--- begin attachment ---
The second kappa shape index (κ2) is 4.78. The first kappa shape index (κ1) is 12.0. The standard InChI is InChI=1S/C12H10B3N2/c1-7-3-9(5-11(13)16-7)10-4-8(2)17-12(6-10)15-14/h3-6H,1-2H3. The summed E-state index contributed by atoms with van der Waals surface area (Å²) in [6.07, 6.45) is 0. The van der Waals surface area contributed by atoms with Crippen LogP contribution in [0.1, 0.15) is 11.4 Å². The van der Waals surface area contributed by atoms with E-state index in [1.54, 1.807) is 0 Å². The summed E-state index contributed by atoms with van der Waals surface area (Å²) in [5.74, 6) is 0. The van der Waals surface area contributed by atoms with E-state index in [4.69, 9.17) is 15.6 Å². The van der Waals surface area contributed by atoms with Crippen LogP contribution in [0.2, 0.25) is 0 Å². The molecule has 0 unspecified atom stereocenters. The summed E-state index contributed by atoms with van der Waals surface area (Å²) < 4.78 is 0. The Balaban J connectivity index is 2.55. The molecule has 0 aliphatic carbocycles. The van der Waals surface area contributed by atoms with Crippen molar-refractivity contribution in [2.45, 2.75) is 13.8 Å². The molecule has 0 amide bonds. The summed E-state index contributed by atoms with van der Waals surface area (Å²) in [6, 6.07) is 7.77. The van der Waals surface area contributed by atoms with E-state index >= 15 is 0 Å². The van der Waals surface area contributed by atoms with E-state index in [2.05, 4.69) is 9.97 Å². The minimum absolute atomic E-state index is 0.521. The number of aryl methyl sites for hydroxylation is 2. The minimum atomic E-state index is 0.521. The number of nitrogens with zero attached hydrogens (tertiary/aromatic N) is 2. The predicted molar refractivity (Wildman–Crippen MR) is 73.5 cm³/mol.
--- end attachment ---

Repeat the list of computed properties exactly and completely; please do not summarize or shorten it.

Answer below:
The second kappa shape index (κ2) is 4.78. The first kappa shape index (κ1) is 12.0. The standard InChI is InChI=1S/C12H10B3N2/c1-7-3-9(5-11(13)16-7)10-4-8(2)17-12(6-10)15-14/h3-6H,1-2H3. The summed E-state index contributed by atoms with van der Waals surface area (Å²) in [6.07, 6.45) is 0. The van der Waals surface area contributed by atoms with Crippen LogP contribution in [0.1, 0.15) is 11.4 Å². The van der Waals surface area contributed by atoms with E-state index in [1.54, 1.807) is 0 Å². The summed E-state index contributed by atoms with van der Waals surface area (Å²) in [5.74, 6) is 0. The van der Waals surface area contributed by atoms with E-state index in [4.69, 9.17) is 15.6 Å². The van der Waals surface area contributed by atoms with Crippen LogP contribution in [0.2, 0.25) is 0 Å². The molecule has 0 unspecified atom stereocenters. The summed E-state index contributed by atoms with van der Waals surface area (Å²) < 4.78 is 0. The Balaban J connectivity index is 2.55. The molecule has 0 aliphatic carbocycles. The van der Waals surface area contributed by atoms with Crippen molar-refractivity contribution in [2.45, 2.75) is 13.8 Å². The molecule has 0 amide bonds. The summed E-state index contributed by atoms with van der Waals surface area (Å²) in [6, 6.07) is 7.77. The van der Waals surface area contributed by atoms with E-state index >= 15 is 0 Å². The van der Waals surface area contributed by atoms with E-state index in [2.05, 4.69) is 9.97 Å². The minimum absolute atomic E-state index is 0.521. The number of aryl methyl sites for hydroxylation is 2. The minimum atomic E-state index is 0.521. The number of nitrogens with zero attached hydrogens (tertiary/aromatic N) is 2. The predicted molar refractivity (Wildman–Crippen MR) is 73.5 cm³/mol.